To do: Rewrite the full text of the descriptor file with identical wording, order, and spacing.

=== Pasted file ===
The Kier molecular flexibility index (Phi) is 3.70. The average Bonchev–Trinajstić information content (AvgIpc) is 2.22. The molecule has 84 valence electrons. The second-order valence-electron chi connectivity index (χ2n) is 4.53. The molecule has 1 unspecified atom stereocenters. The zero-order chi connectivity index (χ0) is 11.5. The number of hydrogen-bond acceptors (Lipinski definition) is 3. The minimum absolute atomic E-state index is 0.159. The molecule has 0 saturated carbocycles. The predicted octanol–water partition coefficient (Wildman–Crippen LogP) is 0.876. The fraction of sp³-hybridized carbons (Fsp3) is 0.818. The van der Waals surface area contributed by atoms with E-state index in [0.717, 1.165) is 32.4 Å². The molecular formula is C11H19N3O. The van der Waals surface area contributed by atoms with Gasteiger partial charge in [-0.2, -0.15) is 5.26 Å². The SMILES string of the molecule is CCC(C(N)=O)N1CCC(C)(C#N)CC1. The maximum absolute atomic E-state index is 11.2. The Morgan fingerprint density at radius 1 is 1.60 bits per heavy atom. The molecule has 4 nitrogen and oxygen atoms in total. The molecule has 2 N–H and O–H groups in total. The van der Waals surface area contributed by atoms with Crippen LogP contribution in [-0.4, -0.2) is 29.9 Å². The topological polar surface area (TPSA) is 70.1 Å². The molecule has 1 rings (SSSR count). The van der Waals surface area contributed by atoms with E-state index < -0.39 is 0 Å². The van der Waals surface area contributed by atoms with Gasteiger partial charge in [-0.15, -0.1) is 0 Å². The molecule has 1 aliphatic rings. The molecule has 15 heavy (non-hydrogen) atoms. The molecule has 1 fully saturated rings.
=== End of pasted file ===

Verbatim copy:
The Kier molecular flexibility index (Phi) is 3.70. The average Bonchev–Trinajstić information content (AvgIpc) is 2.22. The molecule has 84 valence electrons. The second-order valence-electron chi connectivity index (χ2n) is 4.53. The molecule has 1 unspecified atom stereocenters. The zero-order chi connectivity index (χ0) is 11.5. The number of hydrogen-bond acceptors (Lipinski definition) is 3. The minimum absolute atomic E-state index is 0.159. The molecule has 0 saturated carbocycles. The predicted octanol–water partition coefficient (Wildman–Crippen LogP) is 0.876. The fraction of sp³-hybridized carbons (Fsp3) is 0.818. The van der Waals surface area contributed by atoms with E-state index in [0.717, 1.165) is 32.4 Å². The molecular formula is C11H19N3O. The van der Waals surface area contributed by atoms with Gasteiger partial charge in [-0.2, -0.15) is 5.26 Å². The SMILES string of the molecule is CCC(C(N)=O)N1CCC(C)(C#N)CC1. The maximum absolute atomic E-state index is 11.2. The Morgan fingerprint density at radius 1 is 1.60 bits per heavy atom. The molecule has 4 nitrogen and oxygen atoms in total. The molecule has 2 N–H and O–H groups in total. The van der Waals surface area contributed by atoms with Crippen LogP contribution in [-0.4, -0.2) is 29.9 Å². The topological polar surface area (TPSA) is 70.1 Å². The molecule has 1 rings (SSSR count). The van der Waals surface area contributed by atoms with E-state index < -0.39 is 0 Å². The van der Waals surface area contributed by atoms with Gasteiger partial charge in [-0.15, -0.1) is 0 Å². The molecule has 1 aliphatic rings. The molecule has 15 heavy (non-hydrogen) atoms. The molecule has 1 fully saturated rings.